House Bill 229 would revise the Mississippi Accountability and Transparency Act of 2008 to require each municipality with a population of 10,000 or more and each county with a population of 20,000 or more to create a “transparency website” to make budget and other financial information available to the public on an “easily searchable” website. Interestingly, the requirement for counties also applies to any “agency” or “bureau” of the county. The same language is not used for municipalities. As currently written, the provision would apply to county airport authorities. This bill has passed the House and has been transmitted to the Senate for consideration.

House Bill 407 would create exceptions from the requirement for local governments to use the reverse auction form of procurement in certain circumstances. Since the Legislature imposed the reverse auction requirement on local governments a few years ago, a number of airports have reported problems using the process, including lack of response to solicitations and inflated prices. Although this bill was “double referred,” meaning that it was referred to two separate House Committees for consideration (bills rarely survive double referral), it was passed by the House and transmitted to the Senate for consideration prior to the suspension of the Session. Similar bills filed in the Senate this year did not make it past committee level, so anyone in favor of this change would be wise to start talking to his or her local senator(s).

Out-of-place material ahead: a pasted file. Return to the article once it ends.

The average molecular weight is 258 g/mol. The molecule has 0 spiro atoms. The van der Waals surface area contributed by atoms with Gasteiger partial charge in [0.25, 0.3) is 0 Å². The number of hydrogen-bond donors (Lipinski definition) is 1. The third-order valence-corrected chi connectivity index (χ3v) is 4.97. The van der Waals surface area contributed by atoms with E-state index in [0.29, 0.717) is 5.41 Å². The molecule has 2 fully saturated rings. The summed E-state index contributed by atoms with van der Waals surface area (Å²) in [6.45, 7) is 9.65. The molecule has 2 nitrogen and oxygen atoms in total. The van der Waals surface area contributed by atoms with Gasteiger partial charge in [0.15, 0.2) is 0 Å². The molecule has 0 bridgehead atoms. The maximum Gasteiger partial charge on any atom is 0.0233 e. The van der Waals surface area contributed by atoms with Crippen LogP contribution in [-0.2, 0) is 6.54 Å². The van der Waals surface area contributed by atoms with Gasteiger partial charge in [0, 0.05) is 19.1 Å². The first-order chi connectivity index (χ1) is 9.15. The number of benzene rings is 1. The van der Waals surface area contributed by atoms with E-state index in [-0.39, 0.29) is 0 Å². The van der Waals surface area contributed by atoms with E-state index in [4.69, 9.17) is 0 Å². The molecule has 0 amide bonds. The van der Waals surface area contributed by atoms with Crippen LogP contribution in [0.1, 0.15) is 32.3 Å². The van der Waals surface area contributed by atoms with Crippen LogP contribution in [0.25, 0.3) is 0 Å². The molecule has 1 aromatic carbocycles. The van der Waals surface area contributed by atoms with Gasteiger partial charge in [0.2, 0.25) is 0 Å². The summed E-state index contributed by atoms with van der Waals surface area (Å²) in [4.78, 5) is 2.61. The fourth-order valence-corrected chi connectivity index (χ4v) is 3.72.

House Bill 1438 and Senate Bill 2515 would each require any public employee whose job includes the handling of public funds to post bond in an amount of $25,000.00 as security for the faithful performance of his or her duties.

Senate Bill 2112 is a “ban the check the box” law which would prohibit public employers from inquiring about an applicant’s criminal history prior to being considered for a specific position and having an interview with the public employer. This prohibition would not apply if “a public employer is required under state or federal law to obtain a criminal history as a preliminary qualification to be considered for public employment.”

Senate Bill 2341 would create a revolving loan fund administered by the Mississippi Development Authority to provide loans (up to $250,000) for emergency repairs to infrastructure. The initial funding for the program would be $10,000,000, and the fund would be available to counties with a population of less than 30,000 and municipalities with a population of less than 10,000.

If you have a position on these or any other bills, I would encourage you to contact your local State Representative and State Senator. If you know the Chair or Vice-Chair of a legislative committee to which a bill has been assigned, I would encourage you to reach out to that person as well.

Jeff Wagner is a shareholder in the Jackson, Mississippi, office of Baker, Donelson, Bearman, Caldwell & Berkowitz, P.C., and may be reached at 601-973-3610 or by email at [email protected]